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Competing with US banks just got harder

Tax changes are likely to boost their performance far beyond US domestic markets.

If the 2017 results announced by the big US banks since the start of the year are anything to go by, 2018 could be shaping up to be a bumper year – certainly in comparison to the most recent quarters. 

Banks often throw in the kitchen sink when times are tough, hoping to bury unpleasantness, like a 20% drop in M&A wallet or plummeting fixed income revenues, under some doubtless necessary but perhaps over-cautious provision, the excess of which can be written back in the future when the dust has settled and when a fillip might really be needed.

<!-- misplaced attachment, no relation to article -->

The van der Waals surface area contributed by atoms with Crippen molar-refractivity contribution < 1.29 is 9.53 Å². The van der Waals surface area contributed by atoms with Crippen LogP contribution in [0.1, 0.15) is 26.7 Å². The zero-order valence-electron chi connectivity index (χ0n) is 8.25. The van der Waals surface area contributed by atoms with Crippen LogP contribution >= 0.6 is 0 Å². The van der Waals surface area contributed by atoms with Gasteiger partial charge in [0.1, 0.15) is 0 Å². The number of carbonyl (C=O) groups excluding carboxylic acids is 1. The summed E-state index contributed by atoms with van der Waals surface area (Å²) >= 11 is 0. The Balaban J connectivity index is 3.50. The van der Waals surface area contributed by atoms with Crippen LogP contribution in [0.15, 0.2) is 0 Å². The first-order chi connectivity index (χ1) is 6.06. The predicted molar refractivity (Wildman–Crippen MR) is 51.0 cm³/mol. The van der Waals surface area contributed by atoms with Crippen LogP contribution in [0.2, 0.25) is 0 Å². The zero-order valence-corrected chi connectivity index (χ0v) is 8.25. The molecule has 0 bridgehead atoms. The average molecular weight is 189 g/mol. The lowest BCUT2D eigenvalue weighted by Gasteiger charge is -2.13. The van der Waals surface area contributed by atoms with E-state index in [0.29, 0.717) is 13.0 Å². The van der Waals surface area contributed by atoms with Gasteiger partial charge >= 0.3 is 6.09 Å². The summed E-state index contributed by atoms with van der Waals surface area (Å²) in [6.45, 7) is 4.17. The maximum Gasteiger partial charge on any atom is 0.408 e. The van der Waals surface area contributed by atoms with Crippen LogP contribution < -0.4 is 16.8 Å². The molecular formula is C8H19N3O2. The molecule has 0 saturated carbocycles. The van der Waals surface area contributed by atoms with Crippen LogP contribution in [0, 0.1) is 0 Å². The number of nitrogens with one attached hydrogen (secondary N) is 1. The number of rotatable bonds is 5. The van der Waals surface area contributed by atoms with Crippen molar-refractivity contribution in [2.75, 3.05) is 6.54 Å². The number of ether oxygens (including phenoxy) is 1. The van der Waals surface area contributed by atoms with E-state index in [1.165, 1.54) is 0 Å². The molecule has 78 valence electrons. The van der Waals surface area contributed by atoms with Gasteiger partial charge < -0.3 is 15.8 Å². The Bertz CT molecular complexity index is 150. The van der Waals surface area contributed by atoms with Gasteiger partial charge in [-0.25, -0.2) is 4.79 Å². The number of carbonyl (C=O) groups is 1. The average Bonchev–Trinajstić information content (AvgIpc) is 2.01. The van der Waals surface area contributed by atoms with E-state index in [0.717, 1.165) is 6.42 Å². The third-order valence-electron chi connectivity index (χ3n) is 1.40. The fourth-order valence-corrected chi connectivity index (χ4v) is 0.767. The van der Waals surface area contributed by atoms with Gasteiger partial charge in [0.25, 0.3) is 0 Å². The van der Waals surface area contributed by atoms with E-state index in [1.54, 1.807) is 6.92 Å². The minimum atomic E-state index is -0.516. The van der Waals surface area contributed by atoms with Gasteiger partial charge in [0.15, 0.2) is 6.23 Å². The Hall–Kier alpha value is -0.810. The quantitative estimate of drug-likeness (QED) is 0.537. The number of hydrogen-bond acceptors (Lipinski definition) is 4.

This time they didn’t even have to do it themselves.

They were hit by big one-off charges from the US tax reforms announced in December and, sure enough, they didn’t seem too bothered. 

It is easy to see why. Those charges are merely the most immediate piece of a reform that will see them all benefit from substantially lower effective tax rates in the future. 

And contrary to the supposed intentions of the reforms, even some of those one-off charges have rewarded them. 

As JPMorgan helpfully reminded us, deemed repatriation of overseas earnings is just that – deemed.